With the call for an increasing sense of urgency around promoting sustainable behaviors, we occasionally hear questions about whether behavior change means taking advantage of humans’ non-rational decision-making processes through the use of manipulation or coercion. In response, at Rare we believe that behavior change should always involve a choice. Sly interventions can make people upset or act in an undesired way, which can end up being counterproductive to desired goals. The environmental challenges we face are indeed serious, but it is important for practitioners and researchers to be transparent and trust people as much as possible to make their own decisions. When we share our stories and tools with communities, we want to build relationships in the process and help people better understand what makes others tick. We’ve learned that when people choose behaviors, those behaviors better align with individual value systems, leading to longer-lasting change and even spillover effects to new behaviors.
#5. The “Guilt Trip” Myth
A lot of media around environmental issues rely on fear-based appeals or invoking guilt in their target audience. Research has shown time and time again that these approaches have limited effectiveness in the long term and can sometimes cause people to withdraw from the problem. Instead, at Rare we choose to use positive emotions, such as pride, joy, and curiosity, to underpin our behavioral interventions. It’s inevitable that the environment around us will continue to change in ways that may be scary or uncomfortable. For these moments, we recommend pairing a feeling of concern or worry with tangible action strategies, so people are more willing and able to do something. Rare’s Solution Search competition is a great example this approach; we identify a real problem and then gather and share success stories from around the world for others to feel empowered to address those same challenges.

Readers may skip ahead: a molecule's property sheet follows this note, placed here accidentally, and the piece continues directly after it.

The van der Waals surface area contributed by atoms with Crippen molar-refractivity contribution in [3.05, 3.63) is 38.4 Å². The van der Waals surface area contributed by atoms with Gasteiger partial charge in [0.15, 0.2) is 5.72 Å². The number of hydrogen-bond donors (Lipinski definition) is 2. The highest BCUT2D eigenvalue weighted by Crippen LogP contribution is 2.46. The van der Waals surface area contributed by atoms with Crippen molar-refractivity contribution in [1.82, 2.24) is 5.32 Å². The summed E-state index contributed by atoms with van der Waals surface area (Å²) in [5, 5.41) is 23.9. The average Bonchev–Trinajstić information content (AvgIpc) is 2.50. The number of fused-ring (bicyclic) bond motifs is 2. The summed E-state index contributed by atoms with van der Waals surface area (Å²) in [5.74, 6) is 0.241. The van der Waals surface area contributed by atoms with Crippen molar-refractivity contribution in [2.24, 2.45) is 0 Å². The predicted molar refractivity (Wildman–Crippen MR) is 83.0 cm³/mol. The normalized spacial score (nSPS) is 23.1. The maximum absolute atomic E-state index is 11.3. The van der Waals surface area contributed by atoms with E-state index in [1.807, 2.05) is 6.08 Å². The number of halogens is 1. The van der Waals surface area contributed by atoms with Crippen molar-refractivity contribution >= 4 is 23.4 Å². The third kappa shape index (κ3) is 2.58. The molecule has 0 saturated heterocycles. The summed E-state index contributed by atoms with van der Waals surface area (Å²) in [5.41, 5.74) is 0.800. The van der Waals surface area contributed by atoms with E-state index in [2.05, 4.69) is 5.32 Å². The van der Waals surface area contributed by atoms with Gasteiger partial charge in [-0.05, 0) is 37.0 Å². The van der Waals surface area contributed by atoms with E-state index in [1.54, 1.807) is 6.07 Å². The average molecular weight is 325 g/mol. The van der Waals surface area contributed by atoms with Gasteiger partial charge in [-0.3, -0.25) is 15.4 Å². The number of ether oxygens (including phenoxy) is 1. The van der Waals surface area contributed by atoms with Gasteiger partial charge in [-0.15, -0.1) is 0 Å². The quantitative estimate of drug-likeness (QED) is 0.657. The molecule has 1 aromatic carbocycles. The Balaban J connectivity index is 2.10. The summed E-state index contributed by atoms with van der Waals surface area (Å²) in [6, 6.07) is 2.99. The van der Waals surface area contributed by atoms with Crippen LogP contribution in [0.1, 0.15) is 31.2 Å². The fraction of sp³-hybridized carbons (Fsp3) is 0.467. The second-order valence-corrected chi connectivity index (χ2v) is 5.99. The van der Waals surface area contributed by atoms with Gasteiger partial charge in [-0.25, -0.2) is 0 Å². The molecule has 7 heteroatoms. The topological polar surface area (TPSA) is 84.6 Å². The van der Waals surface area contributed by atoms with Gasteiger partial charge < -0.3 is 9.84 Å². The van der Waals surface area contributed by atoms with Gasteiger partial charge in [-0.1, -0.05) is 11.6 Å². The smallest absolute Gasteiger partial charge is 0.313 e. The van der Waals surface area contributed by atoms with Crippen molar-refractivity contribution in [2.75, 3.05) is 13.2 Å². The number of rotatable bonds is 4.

#6. The “Experts Only” Myth
Finally, like an “authorized personnel only” sign, some practitioners believe that experts (in the traditional sense of having some advanced training or experience) have the exclusive knowledge or access to craft effective behavior change strategies. This complements the assumption that experts have the “right” answers and are the people best equipped to successfully lead communities towards environmental solutions. At Rare, we instead try to play a supporting role and believe in providing people with the tools to lead their own campaigns. Through our behavior change framework, we aim to put our expertise to work by helping people achieve locally-determined goals; “experts” cannot compete with local trust and knowledge! We also are firm believers that behavior change is not so complex that it requires a PhD to understand. Every person is an expert on something, and we all share a common knowledge on being human.
Across all of these myths, there is a common thread of the benefits that come when we trust people and their motivations. Instead of making decisions for people, let’s learn from them, support them, and have our interventions reflect those insights. Rare is committed to forging a path for behavior change based on what we know works through both science and practice. Debunking these myths is one step towards helping us all be more successful in seeing the change we want for the behaviors that matter most.